In 2014, 1,337 individuals were interviewed.
In 2016, only 1,112 individuals were interviewed.
By 2014, the estimated population of Asian Americans had exceeded 20 million. A reliable sample size should have been at least 2,401. AAPI Data did not come close to that number. Statistics aside, would you rely on a sample of a select 1,337 or 1,112 to determine the attitudes of 20,000,000 Asian Americans? It is unclear to us why the original 2012 survey was not simply replicated and why the sample population continued to shrink with each survey.
Issue No. 3: The surveys failed to control for important variables such as socioeconomic status and area of residence.
The purpose of this data chart was quite obviously to draw some correlation between support for affirmative action and ethnicity. The most effective way to do this would have been to control for other variables that might affect the findings which include but are not limited to: age, socioeconomic status, area of residence.
It appears that little to no research or consideration was put into what factors outside of one’s ethnic background might influence an individual’s position on affirmative action. All three surveys (2012, 2014, 2016) appear to have failed to control for a number of important variables. Although the surveys asked about socioeconomic background and whether the individual resided at the address where he or she was registered to vote, neither of factors were considered in the final analyses. As laid out in methodology section of the the survey reports for 2012, 2014 and 2016, only following factors were weighted statistically to account for any demographic differences: size of group within state, educational attainment, genre and nativity.
Let’s flesh this out further. Consider the following scenario: Group A consists primarily of upper middle class individuals living in the suburbs. Group B consists primarily of individuals living in the rough part of an urban city. Any possible differences in attitudes on affirmative action may be due to their socioeconomic status and, correspondingly, where they live, and not ethnic background. Individuals of the same ethnic background but residing in another area or of a different socioeconomic status might feel very different. Absent these controls, no correlations should be drawn at all.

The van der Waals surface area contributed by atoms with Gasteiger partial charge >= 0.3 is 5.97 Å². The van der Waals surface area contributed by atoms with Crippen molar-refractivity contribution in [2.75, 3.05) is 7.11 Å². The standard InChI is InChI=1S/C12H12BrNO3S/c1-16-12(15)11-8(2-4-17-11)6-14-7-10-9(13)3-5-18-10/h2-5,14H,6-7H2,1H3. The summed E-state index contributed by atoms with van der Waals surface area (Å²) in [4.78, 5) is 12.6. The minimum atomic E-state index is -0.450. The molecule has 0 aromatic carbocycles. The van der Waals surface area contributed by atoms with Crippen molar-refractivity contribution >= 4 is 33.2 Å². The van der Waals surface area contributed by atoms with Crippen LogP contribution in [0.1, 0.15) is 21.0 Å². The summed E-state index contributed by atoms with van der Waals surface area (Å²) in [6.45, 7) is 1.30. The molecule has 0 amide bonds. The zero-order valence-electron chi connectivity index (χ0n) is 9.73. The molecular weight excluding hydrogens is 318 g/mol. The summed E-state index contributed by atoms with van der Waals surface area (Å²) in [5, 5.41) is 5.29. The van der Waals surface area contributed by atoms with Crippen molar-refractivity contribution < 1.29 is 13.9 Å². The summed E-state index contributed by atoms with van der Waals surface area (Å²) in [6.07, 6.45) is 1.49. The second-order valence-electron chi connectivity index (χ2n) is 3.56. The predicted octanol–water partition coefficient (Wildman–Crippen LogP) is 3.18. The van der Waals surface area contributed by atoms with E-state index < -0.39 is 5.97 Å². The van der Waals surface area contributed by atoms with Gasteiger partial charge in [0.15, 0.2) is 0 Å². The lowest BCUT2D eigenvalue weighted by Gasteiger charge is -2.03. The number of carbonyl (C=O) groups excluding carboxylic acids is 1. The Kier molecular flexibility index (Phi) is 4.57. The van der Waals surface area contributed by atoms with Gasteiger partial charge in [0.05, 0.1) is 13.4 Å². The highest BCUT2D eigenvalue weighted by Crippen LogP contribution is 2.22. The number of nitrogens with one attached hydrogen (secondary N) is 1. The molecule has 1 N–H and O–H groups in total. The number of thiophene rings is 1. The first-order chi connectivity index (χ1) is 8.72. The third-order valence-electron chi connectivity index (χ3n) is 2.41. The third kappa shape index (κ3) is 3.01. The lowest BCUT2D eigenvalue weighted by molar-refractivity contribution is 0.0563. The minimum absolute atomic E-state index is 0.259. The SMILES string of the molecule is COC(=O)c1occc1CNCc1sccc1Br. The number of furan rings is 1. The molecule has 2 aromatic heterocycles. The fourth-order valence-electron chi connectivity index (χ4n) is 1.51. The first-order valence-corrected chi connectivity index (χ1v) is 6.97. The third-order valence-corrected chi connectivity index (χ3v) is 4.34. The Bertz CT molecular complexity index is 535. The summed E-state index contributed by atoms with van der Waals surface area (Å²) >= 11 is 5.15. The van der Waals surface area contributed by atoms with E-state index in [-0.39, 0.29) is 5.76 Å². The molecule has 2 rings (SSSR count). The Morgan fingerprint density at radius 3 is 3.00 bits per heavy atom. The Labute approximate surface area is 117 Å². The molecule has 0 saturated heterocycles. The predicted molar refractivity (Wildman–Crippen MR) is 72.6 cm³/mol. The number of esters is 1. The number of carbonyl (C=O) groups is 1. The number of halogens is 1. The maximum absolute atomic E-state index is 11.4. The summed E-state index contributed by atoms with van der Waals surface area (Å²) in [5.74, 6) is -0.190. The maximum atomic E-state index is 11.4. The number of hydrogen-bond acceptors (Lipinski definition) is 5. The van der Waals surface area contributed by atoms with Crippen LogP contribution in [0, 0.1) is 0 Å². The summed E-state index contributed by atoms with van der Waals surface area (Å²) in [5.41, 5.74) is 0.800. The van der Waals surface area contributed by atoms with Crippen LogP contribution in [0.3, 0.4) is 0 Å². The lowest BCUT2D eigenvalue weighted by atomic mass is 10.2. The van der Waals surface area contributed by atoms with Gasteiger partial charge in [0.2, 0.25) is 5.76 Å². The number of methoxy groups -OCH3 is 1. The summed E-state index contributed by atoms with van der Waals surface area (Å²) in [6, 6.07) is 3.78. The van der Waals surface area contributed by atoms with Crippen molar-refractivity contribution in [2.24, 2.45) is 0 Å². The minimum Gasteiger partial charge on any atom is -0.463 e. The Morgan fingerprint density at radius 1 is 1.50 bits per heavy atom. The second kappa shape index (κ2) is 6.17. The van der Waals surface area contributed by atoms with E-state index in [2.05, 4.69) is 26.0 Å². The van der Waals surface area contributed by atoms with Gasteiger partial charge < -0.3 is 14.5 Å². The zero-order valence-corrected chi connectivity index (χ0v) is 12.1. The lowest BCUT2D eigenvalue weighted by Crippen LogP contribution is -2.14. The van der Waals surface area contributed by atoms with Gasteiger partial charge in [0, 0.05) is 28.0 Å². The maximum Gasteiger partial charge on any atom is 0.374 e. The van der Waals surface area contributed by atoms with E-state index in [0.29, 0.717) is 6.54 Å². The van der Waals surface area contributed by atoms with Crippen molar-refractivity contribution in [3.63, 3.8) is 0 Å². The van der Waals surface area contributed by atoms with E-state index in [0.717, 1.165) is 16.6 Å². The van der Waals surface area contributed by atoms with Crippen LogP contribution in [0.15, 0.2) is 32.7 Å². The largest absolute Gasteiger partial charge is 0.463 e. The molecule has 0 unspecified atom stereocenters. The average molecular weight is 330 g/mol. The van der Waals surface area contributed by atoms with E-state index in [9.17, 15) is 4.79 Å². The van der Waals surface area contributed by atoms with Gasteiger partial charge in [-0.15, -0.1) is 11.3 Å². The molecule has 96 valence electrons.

Issue No. 4: The analyses is silent on the quality assurances of the translations/ interpretations.
Over 40% of the individuals surveyed in the 2012, 2014 and 2016 surveys were interviewed in a language other than English. The 2012 survey, in which individuals were interviewed in 11 different languages, indicated that the interview translations were completed by a company called Accent on Languages of Berkeley, California and audited by bilingual staff in partner organizations. The 2014 and 2016 surveys, in which individuals were only interviewed in 5 different languages, are silent on how the interviews were translated and/or interpreted.
Most notably, all three surveys are silent on how the following:
- whether the questions, once translated, held the same meaning in every language
- who conducted the interviews in the Asian languages
- the selection process for these interviewers to determine competency in the Asian languages
- how these interviewers were trained
- how the interviewers and interpreters were trained to handle clarifying questions.
All of the above are crucial in assuring that the answers to the questions were not the result of any varying nature in which the questions were asked. As the survey reports noted, individuals often gave different answers when the same questions were asked in a different way. So how can we know that, once translated and/or interpreted, the questions on affirmative action were not modified further?
Most challenging is that the concept “affirmative action” is largely a Western construction created to address societal racism. Not all Asian languages have a direct translation for this and, even if they now do, it is not part of common vernacular. Affirmative action may have been translated/interpreted in one way in Mandarin and a very different way in Vietnamese or Korean.
To exacerbate the issue, Cantonese, a Chinese dialect, is a primarily spoken language. Therefore, even if the questions were properly translated in Chinese, a Cantonese interviewer — if performing his duties correctly — would not be reading those words verbatim. How, then, did the surveys conduct quality assurance for the questions when they were given orally in Cantonese?